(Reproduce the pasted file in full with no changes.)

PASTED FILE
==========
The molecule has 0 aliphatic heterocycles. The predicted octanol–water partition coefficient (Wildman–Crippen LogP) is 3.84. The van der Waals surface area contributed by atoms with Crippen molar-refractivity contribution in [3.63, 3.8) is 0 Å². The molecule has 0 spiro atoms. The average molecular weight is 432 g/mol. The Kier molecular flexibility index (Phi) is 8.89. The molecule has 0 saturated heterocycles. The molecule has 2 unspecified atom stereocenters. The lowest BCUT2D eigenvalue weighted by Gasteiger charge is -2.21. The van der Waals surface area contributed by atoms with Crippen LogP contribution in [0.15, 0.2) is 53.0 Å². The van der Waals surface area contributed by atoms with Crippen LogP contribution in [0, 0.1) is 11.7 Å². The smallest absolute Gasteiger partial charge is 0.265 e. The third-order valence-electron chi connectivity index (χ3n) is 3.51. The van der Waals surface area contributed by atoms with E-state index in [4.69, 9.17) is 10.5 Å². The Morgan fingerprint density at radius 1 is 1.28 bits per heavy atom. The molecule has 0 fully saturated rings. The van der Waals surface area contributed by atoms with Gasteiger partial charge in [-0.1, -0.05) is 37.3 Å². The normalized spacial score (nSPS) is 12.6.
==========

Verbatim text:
The molecule has 0 aliphatic heterocycles. The predicted octanol–water partition coefficient (Wildman–Crippen LogP) is 3.84. The van der Waals surface area contributed by atoms with Crippen molar-refractivity contribution in [3.63, 3.8) is 0 Å². The molecule has 0 spiro atoms. The average molecular weight is 432 g/mol. The Kier molecular flexibility index (Phi) is 8.89. The molecule has 0 saturated heterocycles. The molecule has 2 unspecified atom stereocenters. The lowest BCUT2D eigenvalue weighted by Gasteiger charge is -2.21. The van der Waals surface area contributed by atoms with Crippen LogP contribution in [0.15, 0.2) is 53.0 Å². The van der Waals surface area contributed by atoms with Crippen LogP contribution in [0, 0.1) is 11.7 Å². The smallest absolute Gasteiger partial charge is 0.265 e. The third-order valence-electron chi connectivity index (χ3n) is 3.51. The van der Waals surface area contributed by atoms with E-state index in [4.69, 9.17) is 10.5 Å². The Morgan fingerprint density at radius 1 is 1.28 bits per heavy atom. The molecule has 0 fully saturated rings. The van der Waals surface area contributed by atoms with Gasteiger partial charge in [-0.1, -0.05) is 37.3 Å². The normalized spacial score (nSPS) is 12.6.